MSU Extension has a Digital Assets Inventory Worksheet fillable form available (montana.edu/estateplanning/digitalsssetsworksheet.pdf). Use the form to list usernames and passwords for personal use as well as for family and fiduciaries.
After death or if you become incapacitated during life, who will have access to the content of your electronic communications? Who will have access to other personal digital assets? Ask an attorney to add proper wording for consent when updating a will or trust. Consider similar wording in a financial power of attorney so the agent will have access in case of incapacitation while you are alive.
If one has not reviewed estate planning documents since the passage of the 2017 Montana Revised Uniform Fiduciary Access to Digital Assets Act, now is the time to update those documents.
Beyer, Gerry W. “Digital Assets – A guide to planning andadministration,” First Bankers Trust Services Estate Planning Studies, January 2018, downloaded August 26, 2021. https://ttu-ir.tdl.org/handle/2346/73551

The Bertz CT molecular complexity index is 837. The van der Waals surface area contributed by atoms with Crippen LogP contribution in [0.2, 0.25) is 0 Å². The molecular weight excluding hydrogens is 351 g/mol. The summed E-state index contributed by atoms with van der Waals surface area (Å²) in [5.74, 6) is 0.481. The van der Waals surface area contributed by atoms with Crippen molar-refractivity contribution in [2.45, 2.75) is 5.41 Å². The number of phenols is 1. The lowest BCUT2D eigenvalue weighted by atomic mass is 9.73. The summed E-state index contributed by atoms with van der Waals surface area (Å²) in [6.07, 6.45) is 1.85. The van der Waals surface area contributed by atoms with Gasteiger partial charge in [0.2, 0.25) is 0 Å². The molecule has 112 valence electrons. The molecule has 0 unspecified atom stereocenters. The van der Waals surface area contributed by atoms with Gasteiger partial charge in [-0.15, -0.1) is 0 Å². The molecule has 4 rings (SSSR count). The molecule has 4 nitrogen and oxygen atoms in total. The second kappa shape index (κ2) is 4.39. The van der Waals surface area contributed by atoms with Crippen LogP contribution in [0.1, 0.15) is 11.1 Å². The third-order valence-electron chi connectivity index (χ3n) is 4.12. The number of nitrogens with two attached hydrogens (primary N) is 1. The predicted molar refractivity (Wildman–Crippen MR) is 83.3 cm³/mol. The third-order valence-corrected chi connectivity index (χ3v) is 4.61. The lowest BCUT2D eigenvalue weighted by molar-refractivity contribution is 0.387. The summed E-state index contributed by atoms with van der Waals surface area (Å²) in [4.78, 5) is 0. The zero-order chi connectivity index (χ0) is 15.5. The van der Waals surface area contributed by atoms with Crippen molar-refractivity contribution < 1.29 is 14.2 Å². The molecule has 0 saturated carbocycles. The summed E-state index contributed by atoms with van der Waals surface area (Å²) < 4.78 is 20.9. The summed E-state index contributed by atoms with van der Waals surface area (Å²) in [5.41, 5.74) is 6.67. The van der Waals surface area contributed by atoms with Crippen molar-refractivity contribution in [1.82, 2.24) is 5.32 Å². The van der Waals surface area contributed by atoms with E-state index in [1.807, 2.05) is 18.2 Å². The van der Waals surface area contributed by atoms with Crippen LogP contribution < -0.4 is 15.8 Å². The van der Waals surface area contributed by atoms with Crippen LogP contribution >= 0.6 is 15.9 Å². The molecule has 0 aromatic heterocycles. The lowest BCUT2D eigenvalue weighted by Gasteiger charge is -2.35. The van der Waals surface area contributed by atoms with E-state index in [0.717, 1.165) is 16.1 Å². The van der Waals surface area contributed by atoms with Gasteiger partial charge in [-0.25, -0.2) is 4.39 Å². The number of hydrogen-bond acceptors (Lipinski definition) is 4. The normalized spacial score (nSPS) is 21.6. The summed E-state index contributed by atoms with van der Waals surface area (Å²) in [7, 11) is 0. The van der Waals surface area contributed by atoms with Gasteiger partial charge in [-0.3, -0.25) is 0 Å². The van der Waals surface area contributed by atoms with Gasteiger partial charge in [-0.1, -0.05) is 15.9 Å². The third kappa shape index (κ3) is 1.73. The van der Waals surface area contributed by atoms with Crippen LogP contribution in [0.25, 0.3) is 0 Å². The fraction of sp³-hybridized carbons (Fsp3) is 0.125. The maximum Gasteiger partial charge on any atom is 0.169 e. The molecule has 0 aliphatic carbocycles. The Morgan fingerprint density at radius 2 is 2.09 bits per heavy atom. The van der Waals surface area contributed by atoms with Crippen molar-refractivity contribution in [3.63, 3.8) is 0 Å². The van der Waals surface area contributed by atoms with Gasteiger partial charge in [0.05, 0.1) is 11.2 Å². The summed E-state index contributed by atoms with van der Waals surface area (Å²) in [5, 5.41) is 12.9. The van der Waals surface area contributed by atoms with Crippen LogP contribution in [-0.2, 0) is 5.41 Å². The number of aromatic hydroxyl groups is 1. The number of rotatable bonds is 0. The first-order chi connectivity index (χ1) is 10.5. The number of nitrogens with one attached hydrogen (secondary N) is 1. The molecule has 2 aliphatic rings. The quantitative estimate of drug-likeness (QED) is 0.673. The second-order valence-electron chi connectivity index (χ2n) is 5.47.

McCarty, Jon. “Montana has adopted the Revised Uniform Fiduciary Access to Digital Assets Act.” The Montana Estate Lawyer. Blog, June 8, 2018, downloaded August 16, 2021. https://montanaestatelawyer.com/montanahas-adopted-the-revised-uniform-fiduciary-access-todigital-
Montana Code Annotated, 2019, §72-31-401 through 72-31-417. Title 72. Estates, Trusts, and Fiduciary Relationships, Chapter 31 Miscellaneous Provisions Related to Fiduciaries, Part 4 Revised Uniform Fiduciary Access to Digital Assets Act, downloaded, August 16, 2021. https://leg.mt.gov/bills/mca/title_0720/chapter_0310/part_0040/sections_index.html
Representatives of the Business, Estates, Trusts, Tax and Real Property Section, State Bar of Montana, reviewed this MontGuide for legal accuracy. They recommend its reading by individuals interested in learning about the Montana Revised Uniform Fiduciary Access to Digital Assets Act.
This MontGuide is based on current state laws about digital assets and the examples are for illustration purposes only. Readers should not interpret the information provided in this MontGuide as legal advice about electronic communication or digital assets, which may vary based upon personal specific circumstances.